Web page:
Sunday, 29 May 2011

Grand Canyon to Canyonland

Monument Road, the long straight road lead us across rather flat desolate landscape with red rock monuments set along each side of the roadside. These red stone masterpieces tower 400 – 1000 ft within the valley which is aptly named " Monument" valley. The valley lies within the Novojo Indian nation on the southern border of Utah. This Old America’s West and has been photographed and filmed and is famous for movies. Real John Wayne country....
We crossed the San Juan river and  into Utah, the third state we had visited since our trip began.  A lunch stop along the river was enjoyed before continuing onto Moab in southeastern Utah  where we stayed two nights in an RV park.  On route we stopped to photograph and walk some well known rock formations such as Twin peaks, Church rock and Wilsons Arch and in the distance their were views of snow topped mountains .
The following morning it was time to explore nearby Canyonlands National Park which is very well named for it's all types of canyons. We all jumped into troopy and headed off.   First it was a visit to lights in the sky visitor’s centre for information. We then walked the two hour return Grand View Trail giving us magnificent canyon views at different view points along the track.  Our return trip was on the 4WD track starting from the 6080 ft at its top, down the canyon wall and 36 mile along its floor passing the salt ponds and potash processing plant as we neared Moab.
Being amongst the cliffs and seeing the changes in the colours of the rock formations as the sun beamed down across them was an awesome experience. Around every corner was another photograph of God’s amazing Masterpiece.  We spent most of our daylight hours exploring the area so by the time we were home we were really appreciative of our pizza, pasta, soup and salad prepared by a chef for us at a very reasonable price.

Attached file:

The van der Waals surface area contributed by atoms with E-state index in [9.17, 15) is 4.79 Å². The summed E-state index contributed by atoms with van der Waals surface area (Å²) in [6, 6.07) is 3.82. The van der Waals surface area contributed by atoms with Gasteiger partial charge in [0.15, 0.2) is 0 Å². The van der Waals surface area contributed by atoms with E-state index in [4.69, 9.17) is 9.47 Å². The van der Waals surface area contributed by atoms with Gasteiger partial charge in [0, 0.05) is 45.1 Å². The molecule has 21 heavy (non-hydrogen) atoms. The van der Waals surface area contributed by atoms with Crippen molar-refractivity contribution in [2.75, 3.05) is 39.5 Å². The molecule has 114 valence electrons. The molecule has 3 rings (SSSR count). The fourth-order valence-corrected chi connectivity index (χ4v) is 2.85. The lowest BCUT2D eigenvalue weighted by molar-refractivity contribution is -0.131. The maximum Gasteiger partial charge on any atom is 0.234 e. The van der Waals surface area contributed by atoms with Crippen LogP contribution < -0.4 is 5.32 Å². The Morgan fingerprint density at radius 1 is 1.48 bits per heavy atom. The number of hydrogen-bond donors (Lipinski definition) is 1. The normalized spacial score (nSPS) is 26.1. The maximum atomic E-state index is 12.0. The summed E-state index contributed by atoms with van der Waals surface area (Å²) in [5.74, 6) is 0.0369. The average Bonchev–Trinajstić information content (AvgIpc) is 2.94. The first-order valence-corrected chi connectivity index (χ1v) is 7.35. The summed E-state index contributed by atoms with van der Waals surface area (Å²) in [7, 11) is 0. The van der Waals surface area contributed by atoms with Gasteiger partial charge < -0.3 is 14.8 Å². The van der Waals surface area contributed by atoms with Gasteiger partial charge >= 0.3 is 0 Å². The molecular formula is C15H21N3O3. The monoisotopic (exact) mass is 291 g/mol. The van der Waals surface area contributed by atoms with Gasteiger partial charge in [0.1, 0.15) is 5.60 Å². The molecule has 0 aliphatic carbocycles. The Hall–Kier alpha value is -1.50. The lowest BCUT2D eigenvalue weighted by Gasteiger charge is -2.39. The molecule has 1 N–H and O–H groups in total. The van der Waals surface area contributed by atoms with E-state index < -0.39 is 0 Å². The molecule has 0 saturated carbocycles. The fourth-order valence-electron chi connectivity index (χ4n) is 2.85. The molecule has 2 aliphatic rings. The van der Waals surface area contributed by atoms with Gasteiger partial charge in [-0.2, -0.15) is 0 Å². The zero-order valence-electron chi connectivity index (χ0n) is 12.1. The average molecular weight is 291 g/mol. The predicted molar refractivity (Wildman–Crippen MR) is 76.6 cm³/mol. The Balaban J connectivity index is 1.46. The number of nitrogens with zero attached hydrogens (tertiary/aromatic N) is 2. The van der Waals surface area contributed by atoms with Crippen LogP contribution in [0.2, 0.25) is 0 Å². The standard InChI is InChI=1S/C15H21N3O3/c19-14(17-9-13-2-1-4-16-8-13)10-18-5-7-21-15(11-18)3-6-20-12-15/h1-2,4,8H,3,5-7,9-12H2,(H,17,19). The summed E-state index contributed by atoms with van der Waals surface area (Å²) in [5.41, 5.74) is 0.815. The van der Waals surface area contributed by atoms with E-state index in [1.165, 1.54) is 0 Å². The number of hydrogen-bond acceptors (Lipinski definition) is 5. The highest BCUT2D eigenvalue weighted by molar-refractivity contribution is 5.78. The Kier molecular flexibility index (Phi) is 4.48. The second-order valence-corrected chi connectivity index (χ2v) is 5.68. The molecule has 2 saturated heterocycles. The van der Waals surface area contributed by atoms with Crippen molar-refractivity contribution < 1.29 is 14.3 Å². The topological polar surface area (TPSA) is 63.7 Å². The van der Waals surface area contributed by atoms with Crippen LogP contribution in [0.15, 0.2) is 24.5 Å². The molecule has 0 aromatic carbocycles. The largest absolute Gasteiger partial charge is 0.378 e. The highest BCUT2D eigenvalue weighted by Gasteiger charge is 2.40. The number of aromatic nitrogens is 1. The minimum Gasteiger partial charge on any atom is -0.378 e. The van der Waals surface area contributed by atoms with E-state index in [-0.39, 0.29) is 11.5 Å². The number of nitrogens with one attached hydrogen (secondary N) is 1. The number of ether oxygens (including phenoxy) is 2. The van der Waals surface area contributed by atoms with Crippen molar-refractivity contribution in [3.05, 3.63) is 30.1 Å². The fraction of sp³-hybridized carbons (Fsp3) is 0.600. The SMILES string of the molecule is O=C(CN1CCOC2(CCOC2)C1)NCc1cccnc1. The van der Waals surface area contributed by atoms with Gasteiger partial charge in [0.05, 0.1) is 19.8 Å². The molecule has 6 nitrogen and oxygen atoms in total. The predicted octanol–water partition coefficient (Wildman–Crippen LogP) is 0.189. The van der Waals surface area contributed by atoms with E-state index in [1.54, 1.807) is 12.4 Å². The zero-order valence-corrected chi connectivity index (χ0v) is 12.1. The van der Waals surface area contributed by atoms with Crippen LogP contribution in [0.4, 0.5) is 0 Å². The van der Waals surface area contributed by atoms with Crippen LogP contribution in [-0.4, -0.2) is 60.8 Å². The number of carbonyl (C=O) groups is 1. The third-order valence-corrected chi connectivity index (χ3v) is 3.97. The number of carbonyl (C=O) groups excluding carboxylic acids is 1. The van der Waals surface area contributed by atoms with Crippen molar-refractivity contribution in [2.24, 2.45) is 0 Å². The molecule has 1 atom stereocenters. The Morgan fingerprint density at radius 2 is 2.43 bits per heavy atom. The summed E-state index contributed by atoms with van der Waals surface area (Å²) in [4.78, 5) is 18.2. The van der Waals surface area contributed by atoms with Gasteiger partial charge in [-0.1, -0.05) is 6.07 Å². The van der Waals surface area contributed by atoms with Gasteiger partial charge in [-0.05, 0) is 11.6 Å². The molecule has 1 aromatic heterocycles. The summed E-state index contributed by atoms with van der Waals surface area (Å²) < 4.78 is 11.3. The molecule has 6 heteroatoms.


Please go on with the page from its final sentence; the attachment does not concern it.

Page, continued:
Canyonland is described as "the most weird, wonderful, magical place on earth—there is nothing else like it anywhere. 
Monument Valley

Monument Valley Owl

Roadside stop Monument Valley

Monument Valley Indian Trading Post

Mexican Hat

San Juen River

San Juen River Lunch stop
Snow capped Mountain
Snow Mountains
Crossing into Utah
Wilson arch
Wilson Arch
Moab RV Park
We made it to the end of Grand View Walk

4wd track through Canyonland



colorada river

Russ and Rob Canyonland

Troopy on 4wd track along canyon floor

4wd road down Canyon wall
4wd Track through canyon

Saturday, 28 May 2011

Grand Canyon

Geoff and Kienny have a 6 seater Toyota land Cruiser Troop carrier known as “TROOPY”  or  SHE   (reliable and dependable )  so we are able to park our RV and all load into SHE to experience the places we would not be able to in our RV.  Sedona is one of those places that you could stay a while but during our short stay we walked light horse walking trail at Red Rock Canyon, went to the church of the holy cross with it’s structure set within the rock of the canyon and had a look around.  Our visit would not have been complete without a walk through a gallery and our choice was Patio del Norte.
From there we then made our way to the Grand Canyon National Park. Upon entering the canyon we purchased an annual parks pass and made our way to the south rim of the canyon. We stopped over at canyon village and visitors centre for information. As all the camping grounds were full we camped overnight in the car park. This gave us a chance to walk the short 500 metres from our camp to the canyon rim to view the sunset .